My brother's keeper

We urge you, brothers, warn those who are idle! Encourage the timid, help the weak, be patient with everyone. (1 Thessalonians 5:14)

Dear readers,

The whole of Europe was shocked by the bridge collapse in Genoa (Italy). How could a highway bridge suddenly collapse and kill 43 people? Uncommon suffering for countless people!  This drama was more than  stunning for me!

Of course everyone wondered: why did this happen?! Who takes the responsibility for this tragedy? Politicians immediately found an answer: responsible is the operator company for the Italian highways. And also the EU (European Community) with its austerity policy.

For Italian engineers, the disaster was a "predictable tragedy"!  So it said on the engineering website "" (FNP daily newspaper from 16.8.18). The Italian newspaper "La Repubblica" wrote that already last year the Polytechnic Institute of Milan had discovered great weaknesses in the steel cables of the bridge (source: FNP v. 18.8.18).

I can´t get over the question: why didn´t anyone do something if the tragedy was predictable? Who has failed to prevent this disaster?  How could this "sin of omission" happen?

“Sin of omission”, this was an important issue for the apostle Paul. The events at his times were certainly not as dramatic as in Genoa today. It was not for death or life. But it was about sins of omission in everyday life. A long-running issue until today.

Paul must remind his fellow Christians that comfortable idleness, laziness and disorder are incompatible with God's order of life. Because they are unkind.  And possibly will harm others.

Paul addresses a fundamental problem of many people, including many Christians. Laziness and disorder are a lack of responsibility. Do you know these sentences: "This problem is none of my business!" Or: "Others are responsible for it." Or: "That's what others have to care about."?

Anyone who does not want to take responsibility out of sheer comfort can harm others - physically, materially, emotionally.  I can harm others by lazily folding  my hands into my lap and just do nothing. For me, this is "ethical neglect."

Paul expressly exhorts to take responsibility! Do not let things drag on. Rather taking responsibility for one's own life, for one's own doing. We are responsible for what has been transmitted to us. Be it as a boss or a chairman, as an employee, as a wife and husband, as a father, as a mother. The range of responsibilities can be continued for a long line.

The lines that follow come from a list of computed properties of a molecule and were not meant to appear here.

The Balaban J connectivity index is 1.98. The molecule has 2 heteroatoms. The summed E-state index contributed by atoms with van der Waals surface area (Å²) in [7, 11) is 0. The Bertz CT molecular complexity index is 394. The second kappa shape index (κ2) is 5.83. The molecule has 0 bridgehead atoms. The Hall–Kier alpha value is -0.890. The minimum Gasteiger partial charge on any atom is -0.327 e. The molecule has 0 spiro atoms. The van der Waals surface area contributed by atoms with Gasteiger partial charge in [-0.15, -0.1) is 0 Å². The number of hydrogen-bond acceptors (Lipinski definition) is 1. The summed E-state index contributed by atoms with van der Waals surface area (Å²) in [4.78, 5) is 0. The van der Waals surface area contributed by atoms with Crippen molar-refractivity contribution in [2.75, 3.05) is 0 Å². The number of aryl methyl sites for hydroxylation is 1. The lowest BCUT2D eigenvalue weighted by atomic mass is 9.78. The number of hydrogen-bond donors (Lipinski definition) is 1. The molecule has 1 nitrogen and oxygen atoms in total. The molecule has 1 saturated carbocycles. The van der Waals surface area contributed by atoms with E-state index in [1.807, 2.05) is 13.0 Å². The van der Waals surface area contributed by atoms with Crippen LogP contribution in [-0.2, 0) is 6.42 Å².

I have to do everything possible to protect the people entrusted to me from harm. Wherever  I recognize wrong developments, I have to act. I can not just ignore predictable "catastrophes." Or put my head into the “sand”.  Instead  I should  become " my brother's keeper" indeed, contrary to what Kain said in Gen. 4:9!

What Paul has in mind is a simple and feasible everyday ethics, makeable for  everybody. It's not about pointing with your “moral finger” towards others. Paul´s priority is this: he wants to prevent others  from suffering through idleness, through laziness, through inner and outer disorder. This disorder can arise, for example, through fights for competence or mutual blocking in decisions.

Paul wants Christians to actively build "bridges" to their fellow human beings. In order to create stable and sustainable relationships. You cannot  achieve this if you put your hands in your lap and think: this is not my business!  It doesn´t concern me. Why can´t others do it? Not for me! –This thinking doesn´t show any love to others!

But Paul is not a theoretician as far as charity is concerned. At the same breath he invites us to comfort the faint-hearted, to carry the weak. – This means to care about those  who are depressed, whose lives have little meaning and joy. Comfort those who no longer see light on the horizon. And help the weak, the powerless, the sick. Do not forget the elders and the needy. Care for them too. Visit them in their loneliness, in their sufferings. - These are very concrete steps of responsibility for my fellow human beings. Furthermore to be responsible for those who live on the edge of society. And that's just not possible if I leave my hands in my pockets.

For Paul this topic must have been of critical importance. At the end of his letter (V. 27), he writes: "In the name of the LORD I beg you to read this letter in front of all in the church.” These short exhortations should not be overlooked or omitted! Paul was not only concerned with theological issues, but with everyday life´s ethics!

It was always important to Paul to mirror his readers with the Lord Jesus Christ.  He, the Son of God, the Messiah, never passed by the problems of his followers.  He never closed his eyes and said: it's none of my business! Is not my problem! EVERYTHING touched him, EVERY need, EACH misery. He went so far as to expiate the guilt of all on the cross of Golgotha. Voluntary! He did this as well for the guilt of those who close their eyes still today. Which, through their loveless idleness bring harm to others.  Jesus said: I take the  responsibility for you as well!

Jesus Christ is the guardian of his people. "I am the good shepherd," he says (John's Gospel 10:11). He cares thoughtfully  for every person, for you and for me. I think, that we owe this kind of mindfulness, to our next as well. To say it with Paul (in verse 15b): "Always try to be kind to each other and to everyone else.” Let's make an effort, and to get our hands out of our pockets and take responsibility where it is transferred to us. We owe it to others and to God.

Druckversion Druckversion | Sitemap Diese Seite weiterempfehlen Diese Seite weiterempfehlen
© 2021 Hans-Peter Nann, Frankfurt am Main